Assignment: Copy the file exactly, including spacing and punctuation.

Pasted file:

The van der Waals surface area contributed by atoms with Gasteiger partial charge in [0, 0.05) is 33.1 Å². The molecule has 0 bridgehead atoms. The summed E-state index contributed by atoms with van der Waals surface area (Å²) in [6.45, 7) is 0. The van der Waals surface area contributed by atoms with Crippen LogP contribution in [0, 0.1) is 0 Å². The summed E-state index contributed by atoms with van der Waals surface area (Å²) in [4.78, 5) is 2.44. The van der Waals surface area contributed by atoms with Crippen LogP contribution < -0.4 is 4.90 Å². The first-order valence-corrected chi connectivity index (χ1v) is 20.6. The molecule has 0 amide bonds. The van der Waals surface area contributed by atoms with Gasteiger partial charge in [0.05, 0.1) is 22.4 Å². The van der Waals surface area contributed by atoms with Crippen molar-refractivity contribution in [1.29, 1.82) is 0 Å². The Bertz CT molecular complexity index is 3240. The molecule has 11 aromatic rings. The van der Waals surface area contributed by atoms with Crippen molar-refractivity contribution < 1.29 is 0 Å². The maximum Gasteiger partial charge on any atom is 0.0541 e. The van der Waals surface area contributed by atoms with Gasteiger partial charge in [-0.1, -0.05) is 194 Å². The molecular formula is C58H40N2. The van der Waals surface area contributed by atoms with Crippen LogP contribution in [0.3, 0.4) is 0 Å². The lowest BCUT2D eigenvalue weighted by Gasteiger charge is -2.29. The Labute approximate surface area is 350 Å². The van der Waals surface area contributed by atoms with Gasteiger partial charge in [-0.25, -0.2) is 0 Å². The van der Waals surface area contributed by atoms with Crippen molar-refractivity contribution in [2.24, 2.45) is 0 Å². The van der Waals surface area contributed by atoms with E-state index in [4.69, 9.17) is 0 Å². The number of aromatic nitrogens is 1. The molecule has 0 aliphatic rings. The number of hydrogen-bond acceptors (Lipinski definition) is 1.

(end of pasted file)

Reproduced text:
The van der Waals surface area contributed by atoms with Gasteiger partial charge in [0, 0.05) is 33.1 Å². The molecule has 0 bridgehead atoms. The summed E-state index contributed by atoms with van der Waals surface area (Å²) in [6.45, 7) is 0. The van der Waals surface area contributed by atoms with Crippen LogP contribution in [0, 0.1) is 0 Å². The summed E-state index contributed by atoms with van der Waals surface area (Å²) in [4.78, 5) is 2.44. The van der Waals surface area contributed by atoms with Crippen LogP contribution < -0.4 is 4.90 Å². The first-order valence-corrected chi connectivity index (χ1v) is 20.6. The molecule has 0 amide bonds. The van der Waals surface area contributed by atoms with Gasteiger partial charge in [0.05, 0.1) is 22.4 Å². The van der Waals surface area contributed by atoms with Crippen molar-refractivity contribution in [1.29, 1.82) is 0 Å². The Bertz CT molecular complexity index is 3240. The molecule has 11 aromatic rings. The van der Waals surface area contributed by atoms with Crippen molar-refractivity contribution < 1.29 is 0 Å². The maximum Gasteiger partial charge on any atom is 0.0541 e. The van der Waals surface area contributed by atoms with Gasteiger partial charge in [-0.1, -0.05) is 194 Å². The molecular formula is C58H40N2. The van der Waals surface area contributed by atoms with Crippen LogP contribution in [0.3, 0.4) is 0 Å². The lowest BCUT2D eigenvalue weighted by Gasteiger charge is -2.29. The Labute approximate surface area is 350 Å². The van der Waals surface area contributed by atoms with Gasteiger partial charge in [-0.25, -0.2) is 0 Å². The van der Waals surface area contributed by atoms with Crippen molar-refractivity contribution in [2.24, 2.45) is 0 Å². The van der Waals surface area contributed by atoms with E-state index in [4.69, 9.17) is 0 Å². The number of aromatic nitrogens is 1. The molecule has 0 aliphatic rings. The number of hydrogen-bond acceptors (Lipinski definition) is 1.